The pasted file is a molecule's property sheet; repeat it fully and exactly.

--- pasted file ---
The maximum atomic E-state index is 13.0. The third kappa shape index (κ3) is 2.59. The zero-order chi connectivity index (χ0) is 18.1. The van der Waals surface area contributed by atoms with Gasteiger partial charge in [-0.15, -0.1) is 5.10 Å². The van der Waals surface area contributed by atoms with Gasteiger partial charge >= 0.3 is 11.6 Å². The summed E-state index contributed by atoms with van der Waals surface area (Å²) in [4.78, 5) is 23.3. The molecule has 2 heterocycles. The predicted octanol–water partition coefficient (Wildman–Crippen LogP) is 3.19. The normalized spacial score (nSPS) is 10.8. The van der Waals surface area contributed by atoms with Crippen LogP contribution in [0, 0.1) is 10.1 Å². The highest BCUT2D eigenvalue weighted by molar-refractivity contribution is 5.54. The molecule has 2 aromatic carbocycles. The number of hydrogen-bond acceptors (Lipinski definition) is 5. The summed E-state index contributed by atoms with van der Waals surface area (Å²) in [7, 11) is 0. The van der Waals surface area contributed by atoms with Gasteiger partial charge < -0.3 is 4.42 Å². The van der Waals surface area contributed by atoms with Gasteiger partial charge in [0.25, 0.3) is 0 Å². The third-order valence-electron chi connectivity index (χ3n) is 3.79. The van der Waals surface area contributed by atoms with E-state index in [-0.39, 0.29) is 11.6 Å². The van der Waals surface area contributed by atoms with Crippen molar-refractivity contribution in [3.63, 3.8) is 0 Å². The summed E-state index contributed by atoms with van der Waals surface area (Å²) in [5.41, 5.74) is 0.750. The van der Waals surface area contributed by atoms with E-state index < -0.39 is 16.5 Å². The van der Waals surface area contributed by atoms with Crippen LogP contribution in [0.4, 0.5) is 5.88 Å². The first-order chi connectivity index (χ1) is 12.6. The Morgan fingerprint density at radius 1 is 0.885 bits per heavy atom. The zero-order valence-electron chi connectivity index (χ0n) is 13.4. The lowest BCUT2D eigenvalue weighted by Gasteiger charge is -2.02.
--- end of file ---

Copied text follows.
The maximum atomic E-state index is 13.0. The third kappa shape index (κ3) is 2.59. The zero-order chi connectivity index (χ0) is 18.1. The van der Waals surface area contributed by atoms with Gasteiger partial charge in [-0.15, -0.1) is 5.10 Å². The van der Waals surface area contributed by atoms with Gasteiger partial charge >= 0.3 is 11.6 Å². The summed E-state index contributed by atoms with van der Waals surface area (Å²) in [4.78, 5) is 23.3. The molecule has 2 heterocycles. The predicted octanol–water partition coefficient (Wildman–Crippen LogP) is 3.19. The normalized spacial score (nSPS) is 10.8. The van der Waals surface area contributed by atoms with Crippen LogP contribution in [0, 0.1) is 10.1 Å². The highest BCUT2D eigenvalue weighted by molar-refractivity contribution is 5.54. The molecule has 2 aromatic carbocycles. The number of hydrogen-bond acceptors (Lipinski definition) is 5. The summed E-state index contributed by atoms with van der Waals surface area (Å²) in [7, 11) is 0. The van der Waals surface area contributed by atoms with Gasteiger partial charge < -0.3 is 4.42 Å². The van der Waals surface area contributed by atoms with Gasteiger partial charge in [0.25, 0.3) is 0 Å². The third-order valence-electron chi connectivity index (χ3n) is 3.79. The van der Waals surface area contributed by atoms with E-state index in [-0.39, 0.29) is 11.6 Å². The van der Waals surface area contributed by atoms with Crippen molar-refractivity contribution in [3.63, 3.8) is 0 Å². The summed E-state index contributed by atoms with van der Waals surface area (Å²) in [5.41, 5.74) is 0.750. The van der Waals surface area contributed by atoms with E-state index < -0.39 is 16.5 Å². The van der Waals surface area contributed by atoms with Crippen LogP contribution in [0.4, 0.5) is 5.88 Å². The first-order chi connectivity index (χ1) is 12.6. The Morgan fingerprint density at radius 1 is 0.885 bits per heavy atom. The zero-order valence-electron chi connectivity index (χ0n) is 13.4. The lowest BCUT2D eigenvalue weighted by Gasteiger charge is -2.02.